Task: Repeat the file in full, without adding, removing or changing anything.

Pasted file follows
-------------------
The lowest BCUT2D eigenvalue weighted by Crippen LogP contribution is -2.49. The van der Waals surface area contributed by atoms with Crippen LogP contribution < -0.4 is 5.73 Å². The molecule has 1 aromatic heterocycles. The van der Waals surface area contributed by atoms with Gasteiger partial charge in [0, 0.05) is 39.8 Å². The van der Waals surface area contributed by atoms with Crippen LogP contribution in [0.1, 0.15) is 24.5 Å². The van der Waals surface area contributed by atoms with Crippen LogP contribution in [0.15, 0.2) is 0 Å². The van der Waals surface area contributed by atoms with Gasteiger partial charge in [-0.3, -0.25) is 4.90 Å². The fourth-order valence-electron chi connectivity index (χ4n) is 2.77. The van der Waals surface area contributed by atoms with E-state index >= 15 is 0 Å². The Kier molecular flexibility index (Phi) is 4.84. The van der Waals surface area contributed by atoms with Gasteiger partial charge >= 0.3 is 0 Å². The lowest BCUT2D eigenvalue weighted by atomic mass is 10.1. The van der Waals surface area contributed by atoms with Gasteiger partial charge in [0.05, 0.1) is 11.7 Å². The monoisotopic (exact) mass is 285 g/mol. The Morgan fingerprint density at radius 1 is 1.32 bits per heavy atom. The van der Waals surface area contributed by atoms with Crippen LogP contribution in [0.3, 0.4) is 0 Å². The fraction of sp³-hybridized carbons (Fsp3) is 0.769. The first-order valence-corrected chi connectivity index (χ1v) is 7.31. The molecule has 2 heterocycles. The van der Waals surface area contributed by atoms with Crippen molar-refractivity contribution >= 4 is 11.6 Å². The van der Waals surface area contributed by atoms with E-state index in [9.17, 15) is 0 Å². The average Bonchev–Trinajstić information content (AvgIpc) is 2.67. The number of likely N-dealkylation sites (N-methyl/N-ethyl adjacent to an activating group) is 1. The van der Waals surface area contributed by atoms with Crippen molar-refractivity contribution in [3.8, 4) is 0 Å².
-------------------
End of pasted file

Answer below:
The lowest BCUT2D eigenvalue weighted by Crippen LogP contribution is -2.49. The van der Waals surface area contributed by atoms with Crippen LogP contribution < -0.4 is 5.73 Å². The molecule has 1 aromatic heterocycles. The van der Waals surface area contributed by atoms with Gasteiger partial charge in [0, 0.05) is 39.8 Å². The van der Waals surface area contributed by atoms with Crippen LogP contribution in [0.1, 0.15) is 24.5 Å². The van der Waals surface area contributed by atoms with Crippen LogP contribution in [0.15, 0.2) is 0 Å². The van der Waals surface area contributed by atoms with Gasteiger partial charge in [-0.3, -0.25) is 4.90 Å². The fourth-order valence-electron chi connectivity index (χ4n) is 2.77. The van der Waals surface area contributed by atoms with E-state index >= 15 is 0 Å². The Kier molecular flexibility index (Phi) is 4.84. The van der Waals surface area contributed by atoms with Gasteiger partial charge >= 0.3 is 0 Å². The lowest BCUT2D eigenvalue weighted by atomic mass is 10.1. The van der Waals surface area contributed by atoms with Gasteiger partial charge in [0.05, 0.1) is 11.7 Å². The monoisotopic (exact) mass is 285 g/mol. The Morgan fingerprint density at radius 1 is 1.32 bits per heavy atom. The van der Waals surface area contributed by atoms with Crippen LogP contribution in [0.3, 0.4) is 0 Å². The fraction of sp³-hybridized carbons (Fsp3) is 0.769. The first-order valence-corrected chi connectivity index (χ1v) is 7.31. The molecule has 2 heterocycles. The van der Waals surface area contributed by atoms with Crippen molar-refractivity contribution >= 4 is 11.6 Å². The van der Waals surface area contributed by atoms with E-state index in [9.17, 15) is 0 Å². The average Bonchev–Trinajstić information content (AvgIpc) is 2.67. The number of likely N-dealkylation sites (N-methyl/N-ethyl adjacent to an activating group) is 1. The van der Waals surface area contributed by atoms with Crippen molar-refractivity contribution in [3.8, 4) is 0 Å².